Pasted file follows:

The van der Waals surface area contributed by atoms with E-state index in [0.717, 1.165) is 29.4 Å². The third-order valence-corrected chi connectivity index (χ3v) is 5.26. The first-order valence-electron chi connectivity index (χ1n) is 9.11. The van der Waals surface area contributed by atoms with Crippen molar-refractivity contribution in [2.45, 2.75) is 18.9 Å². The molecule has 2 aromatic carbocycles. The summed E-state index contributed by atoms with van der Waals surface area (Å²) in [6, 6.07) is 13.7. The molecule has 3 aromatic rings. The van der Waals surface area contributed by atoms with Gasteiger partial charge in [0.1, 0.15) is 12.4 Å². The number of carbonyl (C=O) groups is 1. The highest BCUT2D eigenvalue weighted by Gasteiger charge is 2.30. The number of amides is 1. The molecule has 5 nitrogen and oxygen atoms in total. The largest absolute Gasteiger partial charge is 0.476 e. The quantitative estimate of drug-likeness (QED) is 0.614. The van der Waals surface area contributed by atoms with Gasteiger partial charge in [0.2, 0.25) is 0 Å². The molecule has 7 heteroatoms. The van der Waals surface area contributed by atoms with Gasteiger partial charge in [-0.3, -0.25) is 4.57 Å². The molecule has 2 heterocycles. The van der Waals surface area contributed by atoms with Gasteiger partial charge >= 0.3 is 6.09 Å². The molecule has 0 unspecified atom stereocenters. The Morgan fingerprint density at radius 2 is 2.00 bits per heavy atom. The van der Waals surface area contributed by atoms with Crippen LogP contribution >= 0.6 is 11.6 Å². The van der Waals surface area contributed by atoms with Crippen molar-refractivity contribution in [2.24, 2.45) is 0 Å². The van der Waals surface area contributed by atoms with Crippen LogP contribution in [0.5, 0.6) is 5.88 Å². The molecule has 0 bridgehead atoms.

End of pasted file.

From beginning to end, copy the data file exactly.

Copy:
The van der Waals surface area contributed by atoms with E-state index in [0.717, 1.165) is 29.4 Å². The third-order valence-corrected chi connectivity index (χ3v) is 5.26. The first-order valence-electron chi connectivity index (χ1n) is 9.11. The van der Waals surface area contributed by atoms with Crippen molar-refractivity contribution in [2.45, 2.75) is 18.9 Å². The molecule has 2 aromatic carbocycles. The summed E-state index contributed by atoms with van der Waals surface area (Å²) in [6, 6.07) is 13.7. The molecule has 3 aromatic rings. The van der Waals surface area contributed by atoms with Gasteiger partial charge in [0.1, 0.15) is 12.4 Å². The number of carbonyl (C=O) groups is 1. The highest BCUT2D eigenvalue weighted by Gasteiger charge is 2.30. The number of amides is 1. The molecule has 5 nitrogen and oxygen atoms in total. The largest absolute Gasteiger partial charge is 0.476 e. The quantitative estimate of drug-likeness (QED) is 0.614. The van der Waals surface area contributed by atoms with Gasteiger partial charge in [0.2, 0.25) is 0 Å². The molecule has 7 heteroatoms. The van der Waals surface area contributed by atoms with Gasteiger partial charge in [-0.3, -0.25) is 4.57 Å². The molecule has 2 heterocycles. The van der Waals surface area contributed by atoms with Gasteiger partial charge >= 0.3 is 6.09 Å². The molecule has 0 unspecified atom stereocenters. The Morgan fingerprint density at radius 2 is 2.00 bits per heavy atom. The van der Waals surface area contributed by atoms with Crippen LogP contribution >= 0.6 is 11.6 Å². The van der Waals surface area contributed by atoms with Crippen molar-refractivity contribution in [2.24, 2.45) is 0 Å². The van der Waals surface area contributed by atoms with Crippen LogP contribution in [0.5, 0.6) is 5.88 Å². The molecule has 0 bridgehead atoms.